BookmarkSubscribeRSS Feed
Calcite | Level 5


I attached a picture of the code. I am trying to create a new variable "INT" according to the range of date in "ORDERING_DATE". The SAS data that this line of data step is reading has "ORDERING_DATE" in mm/dd/yyyy format. What should I change the date (i.e '01MAR2019'D) to, in order for SAS data step to read the date and create the INT variable correctly?



If ORDERING_DATE has been successfully created as a SAS date then your code looks fine to me. Why do you think it is not working correctly?

Calcite | Level 5
All of the INT values are 0. I spot checked, and many should be 1 or 2, because the dates are within the condition boundaries listed. I imported the dataset from excel, and that file has ORDERING_DATE in mm/dd/yyyy format. The code in the picture is someone else's code that I'm taking over, I think he must've converted the excel values for that variable into for example 03MAR2021 format. So that his code is as pictured. I am not planning to convert the excel file into 03MAR2021 format. But this code pictured does not read it correctly. If I can write something that can make it read mm/dd/yyyy, that'd solve the problem.
Super User Tom
Super User

A FORMAT in SAS is just instructions for how to print the values as text.  It does not change the values.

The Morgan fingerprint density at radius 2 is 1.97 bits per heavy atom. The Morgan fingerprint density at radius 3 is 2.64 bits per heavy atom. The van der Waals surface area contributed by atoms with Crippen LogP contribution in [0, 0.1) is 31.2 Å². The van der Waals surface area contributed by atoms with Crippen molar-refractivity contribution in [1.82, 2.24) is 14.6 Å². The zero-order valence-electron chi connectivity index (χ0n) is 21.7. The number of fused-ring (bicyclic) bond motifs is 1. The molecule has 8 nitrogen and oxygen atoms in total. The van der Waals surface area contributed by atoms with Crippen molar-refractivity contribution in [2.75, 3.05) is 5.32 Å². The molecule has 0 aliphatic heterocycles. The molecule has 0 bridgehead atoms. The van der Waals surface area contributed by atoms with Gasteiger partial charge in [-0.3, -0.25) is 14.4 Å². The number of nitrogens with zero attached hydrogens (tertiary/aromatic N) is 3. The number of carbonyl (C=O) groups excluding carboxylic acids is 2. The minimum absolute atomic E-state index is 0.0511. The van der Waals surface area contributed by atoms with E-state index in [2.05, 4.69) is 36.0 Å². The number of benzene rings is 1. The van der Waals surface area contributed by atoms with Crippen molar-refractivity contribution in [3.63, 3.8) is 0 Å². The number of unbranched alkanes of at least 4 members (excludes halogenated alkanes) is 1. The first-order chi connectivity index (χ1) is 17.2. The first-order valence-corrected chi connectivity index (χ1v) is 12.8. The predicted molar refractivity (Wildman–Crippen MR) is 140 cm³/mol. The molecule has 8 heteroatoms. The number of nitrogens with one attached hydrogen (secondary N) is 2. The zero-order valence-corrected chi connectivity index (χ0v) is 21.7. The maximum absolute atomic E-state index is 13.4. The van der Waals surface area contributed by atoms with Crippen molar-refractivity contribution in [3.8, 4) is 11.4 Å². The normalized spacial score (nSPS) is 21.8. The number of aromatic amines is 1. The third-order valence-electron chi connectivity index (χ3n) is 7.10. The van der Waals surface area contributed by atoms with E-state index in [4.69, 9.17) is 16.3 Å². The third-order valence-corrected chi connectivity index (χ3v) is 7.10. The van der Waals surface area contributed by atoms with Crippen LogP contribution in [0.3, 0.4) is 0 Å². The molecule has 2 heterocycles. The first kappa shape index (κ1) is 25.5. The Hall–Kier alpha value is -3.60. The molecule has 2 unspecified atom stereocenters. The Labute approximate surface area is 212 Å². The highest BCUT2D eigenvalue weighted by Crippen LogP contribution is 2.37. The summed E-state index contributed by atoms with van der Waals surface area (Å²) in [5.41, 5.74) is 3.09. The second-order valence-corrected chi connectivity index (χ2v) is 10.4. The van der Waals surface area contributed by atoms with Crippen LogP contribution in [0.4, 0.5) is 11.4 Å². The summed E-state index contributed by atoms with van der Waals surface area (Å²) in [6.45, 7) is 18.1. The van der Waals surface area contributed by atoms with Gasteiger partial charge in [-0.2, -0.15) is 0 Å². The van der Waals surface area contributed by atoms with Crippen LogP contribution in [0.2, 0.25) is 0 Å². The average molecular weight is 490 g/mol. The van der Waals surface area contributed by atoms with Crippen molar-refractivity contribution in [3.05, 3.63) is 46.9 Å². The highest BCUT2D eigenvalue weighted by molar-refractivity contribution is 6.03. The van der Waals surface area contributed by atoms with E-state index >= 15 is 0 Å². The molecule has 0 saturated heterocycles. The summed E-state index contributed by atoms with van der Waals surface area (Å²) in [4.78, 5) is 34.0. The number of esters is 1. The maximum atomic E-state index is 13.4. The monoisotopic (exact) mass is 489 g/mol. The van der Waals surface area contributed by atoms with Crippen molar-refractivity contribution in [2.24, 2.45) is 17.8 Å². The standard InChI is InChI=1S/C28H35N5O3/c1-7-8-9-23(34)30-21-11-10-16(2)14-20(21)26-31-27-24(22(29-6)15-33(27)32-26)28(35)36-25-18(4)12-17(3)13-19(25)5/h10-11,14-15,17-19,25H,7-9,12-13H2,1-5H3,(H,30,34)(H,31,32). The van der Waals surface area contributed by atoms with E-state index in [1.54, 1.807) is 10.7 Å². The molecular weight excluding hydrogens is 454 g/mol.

SAS has two types of variables, fixed length character strings and floating point numbers.  DATE values are stored as numbers.  You can then attach any date format you want to have the date values display in the style you prefer.  But when entering a date literal, like in the code you posted the photograph of, you must use a string that the DATE informat can convert to a date value.  The format attached to the variable does not matter because it does not impact the value the variable has, just how it looks when you print it as text.


If the variable is character instead of numeric you will need to use the INPUT() function to convert the character strings into date values.  If the character strings look like dates in the M-D-Y order you mentioned then use the MMDDYY10. informat to convert them.


If the variable is actually a DATETIME value instead of a DATE value then you will need to use the DATEPART() function to convert the datetime value (number of seconds) Into a date value (number of days) before you can compare it to the date literals in your code.



Lapis Lazuli | Level 10 svh
Lapis Lazuli | Level 10

Are you sure that the variable ORDERING_DATE is a SAS date? Or, what is the error message in the log?

Super User

Run Proc Contents on your source data set and show us the results for the variable Ordering_date, as in type and assigned format. One strongly suspects that your variable is not actually date if you are asking with that code.

The actual format applied to a variable has nothing to do with the results of comparisons or calculations though using character values to compare to numeric values has issues with conversion attempts and/or failures.


Does your LOG show any invalid data message such as the following code generates: